I loved this book and hated to see it end. I hope to read more Strout, who also wrote “Abide with Me” and “Amy and Isabelle.”

• “The Boys of the Dark: A Story of Betrayal and Redemption in the Deep South” — Robin Gaby Fischer (with Michael O’McCarthy and Robert W. Stanley) — St. Martin’s Press — 2010

This nonfiction book chronicles the shame of a community that seems to know no shame: Marianna, Fla. Located in this sleepy North Florida town was a boys’ “reformatory” — the Arthur G. Dozier School for Boys. It has variously been known as the Florida School for Boys and the Florida Industrial School for Boys. Young boys from all over the state were sent here by the courts. How could they know they were being sent to a living hell?

It had been in operation from Jan. 1, 1900, and remained open until June 20, 2011, when the state finally closed it. But the ghosts remain. Thirty-one bodies were unearthed by the Florida Department of Law Enforcement (FDLE) in 2009, and University of South Florida (USF) researchers exhumed the bodies of 55 more boys from the school property in 2013, but only after obtaining a court order.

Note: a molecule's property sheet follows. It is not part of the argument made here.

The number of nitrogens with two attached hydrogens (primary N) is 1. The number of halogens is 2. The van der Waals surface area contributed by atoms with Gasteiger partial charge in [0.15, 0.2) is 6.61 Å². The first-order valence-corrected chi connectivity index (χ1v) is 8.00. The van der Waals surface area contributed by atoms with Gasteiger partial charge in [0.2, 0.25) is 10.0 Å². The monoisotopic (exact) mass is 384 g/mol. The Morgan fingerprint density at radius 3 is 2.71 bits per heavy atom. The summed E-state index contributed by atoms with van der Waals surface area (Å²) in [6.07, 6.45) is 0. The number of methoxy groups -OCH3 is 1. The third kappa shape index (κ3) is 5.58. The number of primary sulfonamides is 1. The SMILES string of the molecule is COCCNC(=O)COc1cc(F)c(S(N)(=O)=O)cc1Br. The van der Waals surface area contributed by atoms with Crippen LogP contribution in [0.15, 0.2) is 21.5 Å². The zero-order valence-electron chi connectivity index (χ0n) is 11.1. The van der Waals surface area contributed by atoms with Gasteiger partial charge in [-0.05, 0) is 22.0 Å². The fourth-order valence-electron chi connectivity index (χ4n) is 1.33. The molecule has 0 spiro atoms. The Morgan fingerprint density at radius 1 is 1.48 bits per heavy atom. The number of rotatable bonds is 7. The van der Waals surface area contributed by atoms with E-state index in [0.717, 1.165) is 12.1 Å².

This story is told by two of the victims, part of the informal fraternity of The White House Boys, a club that no one wanted to be a member of. The boys were brutally beaten, tortured and raped, along with many, many others. They will go to their graves with their horrible memories.

The FDLE’s investigation found no evidence that guards killed anyone. The citizens of Marianna didn’t like that the school had sullied the community’s reputation and once it was closed, had cost 200 jobs and $14.5 million to the local economy. But they had started a Troy Tidwell Defense Fund to raise money to help with the legal fees of Tidwell, a former guard at the school, who was especially vicious, according to testimony.